Many hands make light work and a bountiful summer harvest at the community garden behind the Faulkner County Library on Tyler Street in Conway.
Behind the library is open acreage, where the nonprofit organization La Lucha works with volunteers to grow varieties of tomatoes, peppers, zucchini and yellow squash, corn, cucumbers and asparagus. The garden also has sunflowers, and in the winter, pumpkins.
Composting bins and a small greenhouse are also on the plot.
While the locals learn how to cultivate the ground and best practices for growing their own food, local food pantries ultimately benefit from a supply of fresh produce.
Food pantries are typically recipients of boxed and highly processed foods and canned goods.
“We recognize sometimes local food is more expensive, and we want to make sure we can include all the community regardless of their economic position,” said Sandra Leyva, director of La Lucha and organizer of the Faulkner County Urban Farming Project with volunteer coordinators Sean Ott and Lacey Starkey. “This year one of our goals is to not only give out food but also to give plants and encourage people to come out and grow stuff with us.”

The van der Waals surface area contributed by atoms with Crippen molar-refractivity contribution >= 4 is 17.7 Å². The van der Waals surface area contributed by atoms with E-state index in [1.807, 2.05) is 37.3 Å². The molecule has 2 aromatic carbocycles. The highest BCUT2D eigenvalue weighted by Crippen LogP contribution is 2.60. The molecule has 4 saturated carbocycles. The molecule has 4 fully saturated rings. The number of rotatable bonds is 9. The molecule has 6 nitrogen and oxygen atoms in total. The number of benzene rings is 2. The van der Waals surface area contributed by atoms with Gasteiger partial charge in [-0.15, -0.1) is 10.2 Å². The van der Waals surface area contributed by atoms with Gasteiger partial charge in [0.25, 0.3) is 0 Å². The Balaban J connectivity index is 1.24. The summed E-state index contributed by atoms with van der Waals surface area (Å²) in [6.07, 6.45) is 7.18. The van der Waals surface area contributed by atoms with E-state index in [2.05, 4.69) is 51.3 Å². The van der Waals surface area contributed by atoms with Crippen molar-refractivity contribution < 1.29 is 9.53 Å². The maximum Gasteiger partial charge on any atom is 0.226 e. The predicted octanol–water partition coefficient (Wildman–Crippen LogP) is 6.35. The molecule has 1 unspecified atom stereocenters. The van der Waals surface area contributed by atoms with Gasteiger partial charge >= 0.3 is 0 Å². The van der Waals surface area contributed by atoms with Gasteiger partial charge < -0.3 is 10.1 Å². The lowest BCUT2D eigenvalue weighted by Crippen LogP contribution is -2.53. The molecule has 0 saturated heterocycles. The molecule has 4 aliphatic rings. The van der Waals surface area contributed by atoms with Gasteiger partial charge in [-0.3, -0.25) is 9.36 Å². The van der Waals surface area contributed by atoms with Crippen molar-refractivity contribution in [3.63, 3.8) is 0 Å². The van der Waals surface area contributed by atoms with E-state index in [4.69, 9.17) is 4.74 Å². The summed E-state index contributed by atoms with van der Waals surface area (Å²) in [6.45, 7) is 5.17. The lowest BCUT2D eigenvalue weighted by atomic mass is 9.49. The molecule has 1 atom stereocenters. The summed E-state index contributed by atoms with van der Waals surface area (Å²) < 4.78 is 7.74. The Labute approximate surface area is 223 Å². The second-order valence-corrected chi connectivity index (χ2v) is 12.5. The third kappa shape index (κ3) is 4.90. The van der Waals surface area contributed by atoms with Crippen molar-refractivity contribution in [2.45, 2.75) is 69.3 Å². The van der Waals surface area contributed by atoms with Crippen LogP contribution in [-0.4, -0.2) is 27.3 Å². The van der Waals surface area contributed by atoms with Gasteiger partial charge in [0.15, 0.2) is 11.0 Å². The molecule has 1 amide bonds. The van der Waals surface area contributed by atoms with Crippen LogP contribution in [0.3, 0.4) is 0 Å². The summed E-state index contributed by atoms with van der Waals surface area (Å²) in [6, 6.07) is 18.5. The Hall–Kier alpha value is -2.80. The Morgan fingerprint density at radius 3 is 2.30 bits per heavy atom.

Leyva said blueberry bushes are the new additions to the garden this year.
With winter finally fading, Leyva says the group has enacted two community work days on Wednesdays at 4:30 p.m. and on Sundays at 3:30 p.m.
All are invited, and she said the project depends on gaining more volunteers.
“anyone who comes out and helps can take some (produce) home if they want, but most of it goes to St. Peter’s Episcopal Church’s food pantry,” said Leyva.
The group also uses the harvest to throw two yearly festivals, Backyard Gourmet on May 17, and the Urban Farm Festival in the fall.
Backyard Gourmet, Leyva describes, is a “celebration of growing, cooking and eating local food.”
This year’s theme is cornbread and greens.
The group expects to cook for 200 to 300 people who will be in attendance, and there are plans to educate on growing food and why it is important to support local farmers.
“Backyard Gourmet” is also a cookbook compiled by La Lucha’s Urban Farming Project, the Faulkner County Library and the Faulkner County Museum.
La Lucha strives to cultivate creativity and collaboration while promoting local producers and creatives.
They operate The Locals, a retail and co-working space in downtown Conway.
Leyva said for more information and to be part of work days, simply show up at the garden at the designated time Wednesdays and Sundays at 1900 Tyler Street or visit fcurbanfarmingproject.org.
(Staff writer Courtney Spradlin can be reached by email at email@example.com or by phone at 505-1236, or on Twitter @Courtneyism. To comment on this and other stories in the Log Cabin, log on to www.thecabin.net.)